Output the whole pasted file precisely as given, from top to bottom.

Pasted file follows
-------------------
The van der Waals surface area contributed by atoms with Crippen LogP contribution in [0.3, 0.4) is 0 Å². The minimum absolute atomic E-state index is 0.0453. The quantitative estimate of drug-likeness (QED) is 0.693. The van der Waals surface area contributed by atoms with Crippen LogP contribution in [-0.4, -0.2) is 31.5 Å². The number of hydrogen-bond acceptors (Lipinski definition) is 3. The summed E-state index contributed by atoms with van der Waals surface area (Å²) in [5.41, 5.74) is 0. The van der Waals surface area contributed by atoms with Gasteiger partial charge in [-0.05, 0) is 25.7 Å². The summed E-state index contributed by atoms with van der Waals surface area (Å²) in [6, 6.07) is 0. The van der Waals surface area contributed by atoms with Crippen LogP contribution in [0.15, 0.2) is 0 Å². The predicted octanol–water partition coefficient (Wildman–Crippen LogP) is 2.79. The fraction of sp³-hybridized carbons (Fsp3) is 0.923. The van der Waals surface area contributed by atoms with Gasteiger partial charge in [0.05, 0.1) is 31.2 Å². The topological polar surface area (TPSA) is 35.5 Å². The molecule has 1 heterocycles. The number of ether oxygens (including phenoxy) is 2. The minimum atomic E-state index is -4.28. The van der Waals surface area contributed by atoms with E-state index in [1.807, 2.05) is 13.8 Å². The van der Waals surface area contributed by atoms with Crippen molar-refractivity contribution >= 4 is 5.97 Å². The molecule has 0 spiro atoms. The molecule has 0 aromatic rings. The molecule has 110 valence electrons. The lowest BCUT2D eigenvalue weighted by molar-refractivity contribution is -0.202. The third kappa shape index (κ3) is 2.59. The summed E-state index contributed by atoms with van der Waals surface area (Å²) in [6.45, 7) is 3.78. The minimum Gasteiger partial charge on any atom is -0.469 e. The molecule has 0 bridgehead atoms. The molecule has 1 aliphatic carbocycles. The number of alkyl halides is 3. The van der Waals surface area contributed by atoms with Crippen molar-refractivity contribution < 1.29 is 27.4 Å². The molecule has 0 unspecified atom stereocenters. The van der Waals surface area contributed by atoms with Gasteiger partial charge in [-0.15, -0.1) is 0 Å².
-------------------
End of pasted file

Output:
The van der Waals surface area contributed by atoms with Crippen LogP contribution in [0.3, 0.4) is 0 Å². The minimum absolute atomic E-state index is 0.0453. The quantitative estimate of drug-likeness (QED) is 0.693. The van der Waals surface area contributed by atoms with Crippen LogP contribution in [-0.4, -0.2) is 31.5 Å². The number of hydrogen-bond acceptors (Lipinski definition) is 3. The summed E-state index contributed by atoms with van der Waals surface area (Å²) in [5.41, 5.74) is 0. The van der Waals surface area contributed by atoms with Gasteiger partial charge in [-0.05, 0) is 25.7 Å². The summed E-state index contributed by atoms with van der Waals surface area (Å²) in [6, 6.07) is 0. The van der Waals surface area contributed by atoms with Crippen LogP contribution in [0.15, 0.2) is 0 Å². The predicted octanol–water partition coefficient (Wildman–Crippen LogP) is 2.79. The fraction of sp³-hybridized carbons (Fsp3) is 0.923. The van der Waals surface area contributed by atoms with Gasteiger partial charge in [0.05, 0.1) is 31.2 Å². The topological polar surface area (TPSA) is 35.5 Å². The molecule has 1 heterocycles. The number of ether oxygens (including phenoxy) is 2. The minimum atomic E-state index is -4.28. The van der Waals surface area contributed by atoms with E-state index in [1.807, 2.05) is 13.8 Å². The van der Waals surface area contributed by atoms with Crippen molar-refractivity contribution >= 4 is 5.97 Å². The molecule has 0 spiro atoms. The molecule has 0 aromatic rings. The molecule has 110 valence electrons. The lowest BCUT2D eigenvalue weighted by molar-refractivity contribution is -0.202. The third kappa shape index (κ3) is 2.59. The summed E-state index contributed by atoms with van der Waals surface area (Å²) in [6.45, 7) is 3.78. The minimum Gasteiger partial charge on any atom is -0.469 e. The molecule has 0 bridgehead atoms. The molecule has 1 aliphatic carbocycles. The number of alkyl halides is 3. The van der Waals surface area contributed by atoms with Crippen molar-refractivity contribution < 1.29 is 27.4 Å². The molecule has 0 unspecified atom stereocenters. The van der Waals surface area contributed by atoms with Gasteiger partial charge in [-0.15, -0.1) is 0 Å².